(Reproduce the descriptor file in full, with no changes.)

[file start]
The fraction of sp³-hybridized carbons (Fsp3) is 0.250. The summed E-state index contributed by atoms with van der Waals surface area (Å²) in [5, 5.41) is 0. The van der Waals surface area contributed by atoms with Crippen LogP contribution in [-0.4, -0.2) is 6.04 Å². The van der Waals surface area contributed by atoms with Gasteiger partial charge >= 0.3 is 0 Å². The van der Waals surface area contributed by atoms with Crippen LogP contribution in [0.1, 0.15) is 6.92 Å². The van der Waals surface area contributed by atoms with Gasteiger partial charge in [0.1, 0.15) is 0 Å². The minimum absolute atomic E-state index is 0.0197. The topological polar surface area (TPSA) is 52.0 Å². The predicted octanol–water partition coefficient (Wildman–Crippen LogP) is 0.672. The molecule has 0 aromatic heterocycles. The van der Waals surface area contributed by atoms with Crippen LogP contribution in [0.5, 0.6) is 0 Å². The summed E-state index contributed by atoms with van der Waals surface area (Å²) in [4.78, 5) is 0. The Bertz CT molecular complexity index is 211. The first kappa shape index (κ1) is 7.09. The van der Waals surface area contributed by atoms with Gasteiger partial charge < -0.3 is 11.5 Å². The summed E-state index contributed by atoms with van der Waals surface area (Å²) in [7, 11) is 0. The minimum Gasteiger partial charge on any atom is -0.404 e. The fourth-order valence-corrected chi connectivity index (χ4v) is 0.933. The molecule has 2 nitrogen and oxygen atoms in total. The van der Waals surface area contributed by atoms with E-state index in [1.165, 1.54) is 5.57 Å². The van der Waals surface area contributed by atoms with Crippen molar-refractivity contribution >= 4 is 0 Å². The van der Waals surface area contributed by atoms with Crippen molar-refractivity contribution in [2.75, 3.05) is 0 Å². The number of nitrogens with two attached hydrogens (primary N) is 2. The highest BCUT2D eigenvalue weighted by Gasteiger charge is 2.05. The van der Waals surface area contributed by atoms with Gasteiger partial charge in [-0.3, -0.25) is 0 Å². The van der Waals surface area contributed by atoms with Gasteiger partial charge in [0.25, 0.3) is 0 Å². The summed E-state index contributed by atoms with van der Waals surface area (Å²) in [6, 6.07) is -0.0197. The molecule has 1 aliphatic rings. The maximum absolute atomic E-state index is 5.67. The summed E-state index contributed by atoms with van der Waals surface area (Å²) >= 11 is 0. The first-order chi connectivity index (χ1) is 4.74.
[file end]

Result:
The fraction of sp³-hybridized carbons (Fsp3) is 0.250. The summed E-state index contributed by atoms with van der Waals surface area (Å²) in [5, 5.41) is 0. The van der Waals surface area contributed by atoms with Crippen LogP contribution in [-0.4, -0.2) is 6.04 Å². The van der Waals surface area contributed by atoms with Gasteiger partial charge >= 0.3 is 0 Å². The van der Waals surface area contributed by atoms with Crippen LogP contribution in [0.1, 0.15) is 6.92 Å². The van der Waals surface area contributed by atoms with Gasteiger partial charge in [0.1, 0.15) is 0 Å². The minimum absolute atomic E-state index is 0.0197. The topological polar surface area (TPSA) is 52.0 Å². The predicted octanol–water partition coefficient (Wildman–Crippen LogP) is 0.672. The molecule has 0 aromatic heterocycles. The van der Waals surface area contributed by atoms with Crippen LogP contribution in [0.5, 0.6) is 0 Å². The summed E-state index contributed by atoms with van der Waals surface area (Å²) in [4.78, 5) is 0. The Bertz CT molecular complexity index is 211. The first kappa shape index (κ1) is 7.09. The van der Waals surface area contributed by atoms with Gasteiger partial charge < -0.3 is 11.5 Å². The summed E-state index contributed by atoms with van der Waals surface area (Å²) in [7, 11) is 0. The minimum Gasteiger partial charge on any atom is -0.404 e. The fourth-order valence-corrected chi connectivity index (χ4v) is 0.933. The molecule has 2 nitrogen and oxygen atoms in total. The van der Waals surface area contributed by atoms with E-state index in [1.165, 1.54) is 5.57 Å². The van der Waals surface area contributed by atoms with Crippen molar-refractivity contribution >= 4 is 0 Å². The van der Waals surface area contributed by atoms with Crippen molar-refractivity contribution in [2.75, 3.05) is 0 Å². The number of nitrogens with two attached hydrogens (primary N) is 2. The highest BCUT2D eigenvalue weighted by Gasteiger charge is 2.05. The van der Waals surface area contributed by atoms with Gasteiger partial charge in [-0.3, -0.25) is 0 Å². The van der Waals surface area contributed by atoms with Gasteiger partial charge in [0.25, 0.3) is 0 Å². The summed E-state index contributed by atoms with van der Waals surface area (Å²) in [6, 6.07) is -0.0197. The molecule has 1 aliphatic rings. The maximum absolute atomic E-state index is 5.67. The summed E-state index contributed by atoms with van der Waals surface area (Å²) >= 11 is 0. The first-order chi connectivity index (χ1) is 4.74.